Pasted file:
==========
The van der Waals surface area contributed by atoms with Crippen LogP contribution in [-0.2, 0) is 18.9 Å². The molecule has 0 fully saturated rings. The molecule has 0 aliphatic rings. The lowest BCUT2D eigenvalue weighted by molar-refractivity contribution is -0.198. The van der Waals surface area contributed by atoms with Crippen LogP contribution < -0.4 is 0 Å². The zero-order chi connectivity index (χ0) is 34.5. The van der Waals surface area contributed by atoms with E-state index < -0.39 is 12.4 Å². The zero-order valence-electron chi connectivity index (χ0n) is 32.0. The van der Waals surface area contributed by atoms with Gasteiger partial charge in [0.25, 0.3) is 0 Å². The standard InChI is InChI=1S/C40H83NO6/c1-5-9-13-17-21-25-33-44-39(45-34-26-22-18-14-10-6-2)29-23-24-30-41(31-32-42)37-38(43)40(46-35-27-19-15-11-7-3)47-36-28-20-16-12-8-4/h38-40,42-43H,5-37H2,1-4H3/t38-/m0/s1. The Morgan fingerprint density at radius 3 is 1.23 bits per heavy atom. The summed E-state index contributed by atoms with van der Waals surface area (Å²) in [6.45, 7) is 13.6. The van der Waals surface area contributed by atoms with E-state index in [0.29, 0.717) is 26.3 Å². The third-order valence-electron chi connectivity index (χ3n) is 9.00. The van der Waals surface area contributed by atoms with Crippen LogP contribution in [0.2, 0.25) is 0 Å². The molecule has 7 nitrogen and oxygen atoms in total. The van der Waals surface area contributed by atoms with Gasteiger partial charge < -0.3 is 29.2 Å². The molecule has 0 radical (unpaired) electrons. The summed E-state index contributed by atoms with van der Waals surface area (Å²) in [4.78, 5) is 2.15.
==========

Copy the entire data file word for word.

The van der Waals surface area contributed by atoms with Crippen LogP contribution in [-0.2, 0) is 18.9 Å². The molecule has 0 fully saturated rings. The molecule has 0 aliphatic rings. The lowest BCUT2D eigenvalue weighted by molar-refractivity contribution is -0.198. The van der Waals surface area contributed by atoms with Crippen LogP contribution < -0.4 is 0 Å². The zero-order chi connectivity index (χ0) is 34.5. The van der Waals surface area contributed by atoms with E-state index < -0.39 is 12.4 Å². The zero-order valence-electron chi connectivity index (χ0n) is 32.0. The van der Waals surface area contributed by atoms with Gasteiger partial charge in [0.25, 0.3) is 0 Å². The standard InChI is InChI=1S/C40H83NO6/c1-5-9-13-17-21-25-33-44-39(45-34-26-22-18-14-10-6-2)29-23-24-30-41(31-32-42)37-38(43)40(46-35-27-19-15-11-7-3)47-36-28-20-16-12-8-4/h38-40,42-43H,5-37H2,1-4H3/t38-/m0/s1. The Morgan fingerprint density at radius 3 is 1.23 bits per heavy atom. The summed E-state index contributed by atoms with van der Waals surface area (Å²) in [6.45, 7) is 13.6. The van der Waals surface area contributed by atoms with E-state index in [0.29, 0.717) is 26.3 Å². The third-order valence-electron chi connectivity index (χ3n) is 9.00. The van der Waals surface area contributed by atoms with Crippen LogP contribution in [0.2, 0.25) is 0 Å². The molecule has 7 nitrogen and oxygen atoms in total. The van der Waals surface area contributed by atoms with Gasteiger partial charge < -0.3 is 29.2 Å². The molecule has 0 radical (unpaired) electrons. The summed E-state index contributed by atoms with van der Waals surface area (Å²) in [4.78, 5) is 2.15.